For off-road guys who are used to doing all their own bike maintenance, it’s a bit of running joke that Ducati’s owner manuals insist bikes are handed to an authorised Ducati dealer for virtually everything – from chain tension adjustment to oil changes. Which implies there needs to be a cultural shift as Ducati begins to release what it says will be a whole “family of off-road models” in the coming years.
That’s true. With the DesertX specifically, we had not had this discussion. But there has been a lot of discussion about this subject for the off-road world; to prepare for when our motocross bike and any other off-road models go into production.

How has this launch been for you personally, Filippo, now that you’ve come full circle from the conception and R&D process with the DesertX Rally to having the world’s motorcycle media give you independent feedback about it?
It’s been very gratifying for me personally, and I’m sure it’s been the same for the large team at Ducati who’ve been involved with the project. I don’t want to sound too self-assured, but after all these years of work on the project, we were confident about this bike. We were already very proud of our achievements and confident that it would be well received by the world’s motorcycle media. However, it is also true to say that we come into these launches a little bit nervous. There are always external factors that can interfere. At least, I know that’s how I feel. I think it’s just that you want everything to go perfectly so everybody has the opportunity to properly appreciate the bike. Thankfully, everything did go well here in Morocco. We are very happy with the entire launch and very happy with the feedback we have received.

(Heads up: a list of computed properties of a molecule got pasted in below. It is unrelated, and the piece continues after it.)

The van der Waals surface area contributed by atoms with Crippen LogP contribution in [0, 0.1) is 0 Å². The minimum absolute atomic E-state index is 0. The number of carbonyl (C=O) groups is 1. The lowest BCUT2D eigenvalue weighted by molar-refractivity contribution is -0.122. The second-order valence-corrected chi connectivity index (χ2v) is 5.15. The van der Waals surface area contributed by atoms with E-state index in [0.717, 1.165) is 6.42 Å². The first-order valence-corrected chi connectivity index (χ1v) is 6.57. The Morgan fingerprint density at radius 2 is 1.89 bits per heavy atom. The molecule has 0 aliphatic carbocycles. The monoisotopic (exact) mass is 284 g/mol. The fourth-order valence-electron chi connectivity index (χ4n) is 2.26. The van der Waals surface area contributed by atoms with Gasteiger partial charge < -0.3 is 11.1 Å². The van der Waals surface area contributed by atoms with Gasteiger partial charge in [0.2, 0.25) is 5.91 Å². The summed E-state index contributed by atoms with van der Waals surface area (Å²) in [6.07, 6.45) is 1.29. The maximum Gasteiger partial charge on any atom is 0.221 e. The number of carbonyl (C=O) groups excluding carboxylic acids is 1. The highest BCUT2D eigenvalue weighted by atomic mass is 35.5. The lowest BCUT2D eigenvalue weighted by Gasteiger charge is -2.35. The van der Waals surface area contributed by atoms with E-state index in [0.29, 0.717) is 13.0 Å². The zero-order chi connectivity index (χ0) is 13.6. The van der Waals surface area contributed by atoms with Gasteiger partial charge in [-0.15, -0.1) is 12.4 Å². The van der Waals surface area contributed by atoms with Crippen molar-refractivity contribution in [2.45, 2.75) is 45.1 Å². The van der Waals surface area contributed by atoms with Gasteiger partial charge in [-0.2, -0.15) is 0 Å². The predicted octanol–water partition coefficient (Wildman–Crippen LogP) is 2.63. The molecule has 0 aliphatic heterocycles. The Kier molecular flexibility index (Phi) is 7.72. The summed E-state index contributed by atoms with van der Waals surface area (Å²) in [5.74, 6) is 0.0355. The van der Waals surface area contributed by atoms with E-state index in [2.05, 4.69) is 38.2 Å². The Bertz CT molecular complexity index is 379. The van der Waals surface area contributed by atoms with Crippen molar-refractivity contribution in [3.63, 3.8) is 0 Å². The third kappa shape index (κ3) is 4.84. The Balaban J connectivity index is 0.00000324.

Many people have been working on this model over such a long period. But as Project Manager, what do you think is the key to success?
Some people – like me and the Product Manager, Edoardo Carrai, and a few people from R&D – were dedicated almost exclusively to this DesertX Rally machine. We are a company of 1600 people, many of whom are working on a broader spectrum of bikes, and I cannot count how many people have worked on this model in total. So, while some people may be seen to be driving the project, without a team effort, it simply would not be possible to achieve such a good balance with this machine. And by that, I mean the balance of the engine, electronics, chassis, ergonomics and all the other smaller details. That equilibrium – and ensuring everything comes together with excellent performance and reliability – is what I believe makes a really great product.

Where to for you now?
Well, we are working on many completely new projects right now so it’s a very intense moment for the company, but also a sign of very good health for Ducati.